Huysburg Monastery was founded in 1080 as Benedictine monastery by Bishop Burchard of Halberstadt. It fell to the secularization in 1804, but became a monastery again in 1972; the only Benedictine monastery in the GDR. The church is a Romanesque basilica (unfortunately with Baroque bling inside). Other buildings have been added over the centuries; some of them serve as guest houses and meeting rooms today.
 
Comments:
Lovely photos, Gabriele! I would love to go to Germany one day, especially to Bavaria and Saxony, the one time duchies of Heinrich der Lowe. The churches, the castle, the towns are beautiful and what a rich history...
 
Looks like my engineers already got to the castle...
 
Kasia, that would include most of present day Lower Saxony which was the actual homeland of the Welfen after they lost Bavaria.

Constance, yep they did, and so did the peasants in search of stones for their hovels. They were not so fond of castles that belonged to the emperor instead of the local count (where they would find shelter in case of war; imperial castles seldom offered that).
 
Harz is beautiful. I have visited Wernigerode and Halberstadt in a deep winter. There were a lot of snow, it wasn't possible to visit the castles, only the cities.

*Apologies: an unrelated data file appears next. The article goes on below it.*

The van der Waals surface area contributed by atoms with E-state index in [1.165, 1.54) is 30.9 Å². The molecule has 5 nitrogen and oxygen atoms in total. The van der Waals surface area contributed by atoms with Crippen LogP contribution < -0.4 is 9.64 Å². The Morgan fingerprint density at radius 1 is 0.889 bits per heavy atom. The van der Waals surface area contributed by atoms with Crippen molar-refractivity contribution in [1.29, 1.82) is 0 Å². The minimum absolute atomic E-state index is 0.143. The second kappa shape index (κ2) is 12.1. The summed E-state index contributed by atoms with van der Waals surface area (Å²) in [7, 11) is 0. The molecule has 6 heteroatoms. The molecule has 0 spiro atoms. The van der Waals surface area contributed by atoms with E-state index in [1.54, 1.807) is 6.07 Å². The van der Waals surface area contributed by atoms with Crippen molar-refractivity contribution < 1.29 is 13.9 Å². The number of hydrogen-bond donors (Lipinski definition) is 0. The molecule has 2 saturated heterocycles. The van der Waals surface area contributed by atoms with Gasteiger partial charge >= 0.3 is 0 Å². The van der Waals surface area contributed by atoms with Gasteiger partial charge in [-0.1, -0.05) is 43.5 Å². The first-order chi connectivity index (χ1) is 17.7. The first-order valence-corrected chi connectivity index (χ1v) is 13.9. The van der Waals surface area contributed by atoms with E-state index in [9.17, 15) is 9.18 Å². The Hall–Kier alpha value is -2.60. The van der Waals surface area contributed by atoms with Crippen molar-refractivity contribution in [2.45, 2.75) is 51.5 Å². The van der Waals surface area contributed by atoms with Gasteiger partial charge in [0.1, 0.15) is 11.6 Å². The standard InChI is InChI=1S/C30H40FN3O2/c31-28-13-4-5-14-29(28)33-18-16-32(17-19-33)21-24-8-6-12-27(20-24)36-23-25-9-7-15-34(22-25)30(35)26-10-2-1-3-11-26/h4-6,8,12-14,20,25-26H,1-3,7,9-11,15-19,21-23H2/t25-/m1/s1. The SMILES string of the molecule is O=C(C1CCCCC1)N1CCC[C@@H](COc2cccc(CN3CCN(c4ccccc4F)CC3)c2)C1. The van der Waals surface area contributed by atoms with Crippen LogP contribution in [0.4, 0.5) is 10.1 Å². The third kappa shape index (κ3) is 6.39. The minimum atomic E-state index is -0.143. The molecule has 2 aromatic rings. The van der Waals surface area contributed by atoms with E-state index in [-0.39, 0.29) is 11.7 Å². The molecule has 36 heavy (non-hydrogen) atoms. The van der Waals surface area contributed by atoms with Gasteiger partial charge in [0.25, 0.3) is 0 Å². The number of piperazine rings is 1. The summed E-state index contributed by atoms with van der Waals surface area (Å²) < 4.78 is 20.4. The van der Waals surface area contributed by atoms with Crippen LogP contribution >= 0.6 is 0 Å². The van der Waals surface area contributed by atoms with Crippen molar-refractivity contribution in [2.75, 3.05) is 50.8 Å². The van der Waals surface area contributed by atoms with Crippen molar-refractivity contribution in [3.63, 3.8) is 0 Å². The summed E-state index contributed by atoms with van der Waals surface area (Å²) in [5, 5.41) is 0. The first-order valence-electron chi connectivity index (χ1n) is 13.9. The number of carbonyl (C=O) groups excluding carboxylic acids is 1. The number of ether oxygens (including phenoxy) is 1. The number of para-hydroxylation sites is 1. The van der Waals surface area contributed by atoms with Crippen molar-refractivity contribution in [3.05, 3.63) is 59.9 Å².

The Harz is lovely in winter. If only there were not so many idiot drivers around who forget everything they learned when they see a snow flake. ;-)
 
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The Lost Fort is a blog based on my travels in Germany, the UK and other places, with essays on Roman and Mediaeval history illustrated with lots of photos of old castles, cathedrals, Roman remains, and beautiful landscapes. You may also find the odd essay about geology or Mediaeval literature.

All texts (except comments by guests) and photos (if no other copyright is noted) on this blog are copyright of Gabriele Campbell.

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Location: Germany

I'm a blogger from Germany with a MA in Literature and History which doesn't pay my bills, so I use it to research blogposts instead. I'm interested in everything Roman and Mediaeval, avid reader and sometimes writer, opera enthusiast, traveller with a liking for foreign languages and odd rocks, photographer, and tea aficionado. And an old-fashioned blogger who hasn't yet gotten an Instagram account. :-)